My niece Emily will be marching to the tune of pomp and circumstance at the end of the week. She is one of the more than three million smiling students collecting high school diplomas this spring. What wise (or not-so-wise) words can we share with these kids as they get ready for the next step in their journey? Here are a few of my thoughts:
“These have been the best years of our lives …” Across the country, both happy-go-lucky class presidents and earnest valedictorians will begin or close their speeches with those words. I hope it’s not true. Good years, even wonderful for some, but surely, the best cannot be behind you at eighteen.
It’s up to you to find out what really matters. No, not to your parents, not to your friends but what matters to you. Now, more than ever, you have the opportunity to create your own best self. You didn’t come with instructions and, even if you did, you probably wouldn’t read them. It will take some experimenting and tinkering but you will uncover what truly drives and excites you.
Don’t settle. Aim high and enjoy the ride. Sure, you’ll falter from time to time. At some point, you’ll probably stumble and fall flat on your face. That’s what happens when you reach for the stars. Don’t worry; the effort will be more than worth it.
What does it mean to aim high? You are the best person to determine how well you’ve achieved your goals. Personal satisfaction and success is just that, personal. Love what you do and you’ll make more than a living; you’ll make a life.
Strive to make good choices. Unfortunately, you can’t help but make a few bad ones. However, you can improve the odds. Pay attention and learn from your mistakes and the mistakes of others. At work, at play or at home, if something doesn’t seem quite right; trust your instinct. Especially if that voice in your head sounds an awful lot like your Nana. If you’re still tempted, assume you’ll get caught. If nothing else, it will make it easier to walk away.
Be bold, even fearless. No one ever said that courage was easy. If they did, they were lying. Courage is more than walking across the Grand Canyon on a tightrope. It is choosing to live a life filled with love, value and integrity.
Don’t phone it in. Get out and enjoy each day live and in person. It’s a big world with lots to experience and share; embrace it. And don’t forget the fascinating and funny, infuriating, bumbling, stumbling, witty, wise and wonderful people that populate our imperfect world. Put away the machines and connect face-to-face to find true friendship.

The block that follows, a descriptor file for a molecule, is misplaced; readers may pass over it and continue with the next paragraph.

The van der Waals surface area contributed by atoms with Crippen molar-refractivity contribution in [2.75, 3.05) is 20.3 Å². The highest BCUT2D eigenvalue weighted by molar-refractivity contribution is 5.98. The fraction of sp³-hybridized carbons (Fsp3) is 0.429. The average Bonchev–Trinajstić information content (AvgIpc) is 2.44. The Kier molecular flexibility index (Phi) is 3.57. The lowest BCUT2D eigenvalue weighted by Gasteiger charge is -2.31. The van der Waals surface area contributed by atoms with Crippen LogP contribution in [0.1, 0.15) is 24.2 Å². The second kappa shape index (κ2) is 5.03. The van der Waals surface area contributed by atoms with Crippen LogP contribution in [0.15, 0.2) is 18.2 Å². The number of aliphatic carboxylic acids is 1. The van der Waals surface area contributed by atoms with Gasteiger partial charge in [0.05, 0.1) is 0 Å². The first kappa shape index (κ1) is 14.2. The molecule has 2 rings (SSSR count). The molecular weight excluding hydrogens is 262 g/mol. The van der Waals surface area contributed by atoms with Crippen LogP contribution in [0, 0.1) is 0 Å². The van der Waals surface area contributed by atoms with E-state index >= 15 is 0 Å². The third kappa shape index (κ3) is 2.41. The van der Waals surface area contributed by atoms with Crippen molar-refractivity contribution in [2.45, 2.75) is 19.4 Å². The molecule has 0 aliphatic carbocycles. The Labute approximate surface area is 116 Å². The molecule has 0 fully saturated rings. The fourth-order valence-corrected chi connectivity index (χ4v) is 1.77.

Be kind. Like her grandmother, it’s in Emily’s nature to be kind. For others, it sometimes takes a bit of effort. Kindness is within everyone’s reach. All it takes is the simple intention to be friendly, generous and considerate of others. What’s so hard or not to like about that? Especially when you come to realize, and you will, that kindness leads to more kindness. Let’s start a trend. We’ll all be better off in a friendlier, more generous and considerate world.
And finally, be happy. May the good years be so numerous that you find it all but impossible to pinpoint the best ones of your life.
Congratulations and bon appétit!
1 1/2 pounds asparagus, trimmed
About 1 head (more or less depending on the size of the head) romaine lettuce, torn into bite-sized pieces
Grated zest of 1 orange
2 tablespoons roughly chopped mint
2 tablespoons roughly chopped parsley
2 tablespoons chopped chives
12 radishes, trimmed and cut in thin wedges
About 1/3 English cucumber, peeled, seeded and chopped
Citrus Vinaigrette (recipe follows)
Bring a large pot of salted water to a boil over high heat, add the asparagus and cook until tender-crisp, 3-4 minutes. Drain the asparagus, rinse with cold water to stop the cooking, drain again and pat dry.
Put the romaine in a large bowl, sprinkle with the orange zest and herbs and toss to combine. Add the asparagus, radish, cucumber and enough vinaigrette to lightly coat and toss again. Transfer the salad to a large platter or individual plates and serve.
Juice of 1/2 orange
1-2 tablespoons apple cider vinegar
1 tablespoon Dijon mustard
1-2 tablespoons minced red onion
1 clove garlic, minced
Kosher salt and freshly ground pepper to taste
About 1/2 cup or to taste extra-virgin olive oil
Put the orange juice, vinegar, mustard, onion and garlic in a bowl or blender, season with salt and pepper and whisk or process to combine.
Slowly add the olive oil and whisk or process until smooth. Let the vinaigrette sit for at least 30 minutes to combine the flavors.
Can be made ahead, covered and stored in the refrigerator until ready to use. Cover and store extra vinaigrette in the refrigerator.
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One Year Ago – Salsa Verde
Two Years Ago – Asian Noodle Salad
Three Years Ago – Asparagus Goat Cheese Tart
Four Years Ago – Not Your Ordinary Burger
Five Years Ago – Strawberry Rhubarb Soup
Or Click Here! for a complete list of and links to all the recipes on this blog!
What words of wisdom would you like to pass on to this year’s graduates? Feel free to share – let’s get a conversation going.